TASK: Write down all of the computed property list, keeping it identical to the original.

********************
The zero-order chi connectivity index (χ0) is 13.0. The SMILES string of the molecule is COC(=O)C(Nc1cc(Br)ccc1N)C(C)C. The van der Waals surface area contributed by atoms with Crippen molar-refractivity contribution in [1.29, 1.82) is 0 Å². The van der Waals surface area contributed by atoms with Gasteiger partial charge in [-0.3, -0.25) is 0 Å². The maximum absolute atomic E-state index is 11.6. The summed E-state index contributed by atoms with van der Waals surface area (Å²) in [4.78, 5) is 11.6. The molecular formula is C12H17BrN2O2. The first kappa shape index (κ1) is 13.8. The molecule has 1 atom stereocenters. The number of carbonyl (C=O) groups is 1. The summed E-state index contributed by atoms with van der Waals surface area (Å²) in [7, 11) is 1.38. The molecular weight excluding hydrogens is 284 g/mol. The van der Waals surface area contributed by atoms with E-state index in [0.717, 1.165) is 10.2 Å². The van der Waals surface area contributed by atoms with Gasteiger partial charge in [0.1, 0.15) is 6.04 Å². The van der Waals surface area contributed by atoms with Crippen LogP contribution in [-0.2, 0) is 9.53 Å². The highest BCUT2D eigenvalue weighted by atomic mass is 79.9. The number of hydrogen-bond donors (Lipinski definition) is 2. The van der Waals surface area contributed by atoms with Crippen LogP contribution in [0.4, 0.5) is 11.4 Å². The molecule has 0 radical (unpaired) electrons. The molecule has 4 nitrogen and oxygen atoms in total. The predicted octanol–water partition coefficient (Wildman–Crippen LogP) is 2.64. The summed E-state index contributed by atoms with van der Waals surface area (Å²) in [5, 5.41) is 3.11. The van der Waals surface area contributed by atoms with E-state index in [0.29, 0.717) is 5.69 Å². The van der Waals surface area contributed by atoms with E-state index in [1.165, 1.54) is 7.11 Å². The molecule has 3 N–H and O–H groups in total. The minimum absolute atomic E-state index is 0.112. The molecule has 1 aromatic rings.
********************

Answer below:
The zero-order chi connectivity index (χ0) is 13.0. The SMILES string of the molecule is COC(=O)C(Nc1cc(Br)ccc1N)C(C)C. The van der Waals surface area contributed by atoms with Crippen molar-refractivity contribution in [1.29, 1.82) is 0 Å². The van der Waals surface area contributed by atoms with Gasteiger partial charge in [-0.3, -0.25) is 0 Å². The maximum absolute atomic E-state index is 11.6. The summed E-state index contributed by atoms with van der Waals surface area (Å²) in [4.78, 5) is 11.6. The molecular formula is C12H17BrN2O2. The first kappa shape index (κ1) is 13.8. The molecule has 1 atom stereocenters. The number of carbonyl (C=O) groups is 1. The summed E-state index contributed by atoms with van der Waals surface area (Å²) in [7, 11) is 1.38. The molecular weight excluding hydrogens is 284 g/mol. The van der Waals surface area contributed by atoms with E-state index in [0.717, 1.165) is 10.2 Å². The van der Waals surface area contributed by atoms with Gasteiger partial charge in [0.1, 0.15) is 6.04 Å². The van der Waals surface area contributed by atoms with Crippen LogP contribution in [-0.2, 0) is 9.53 Å². The highest BCUT2D eigenvalue weighted by atomic mass is 79.9. The number of hydrogen-bond donors (Lipinski definition) is 2. The van der Waals surface area contributed by atoms with Crippen LogP contribution in [0.4, 0.5) is 11.4 Å². The molecule has 0 radical (unpaired) electrons. The molecule has 4 nitrogen and oxygen atoms in total. The predicted octanol–water partition coefficient (Wildman–Crippen LogP) is 2.64. The summed E-state index contributed by atoms with van der Waals surface area (Å²) in [5, 5.41) is 3.11. The van der Waals surface area contributed by atoms with E-state index in [0.29, 0.717) is 5.69 Å². The van der Waals surface area contributed by atoms with E-state index in [1.165, 1.54) is 7.11 Å². The molecule has 3 N–H and O–H groups in total. The minimum absolute atomic E-state index is 0.112. The molecule has 1 aromatic rings.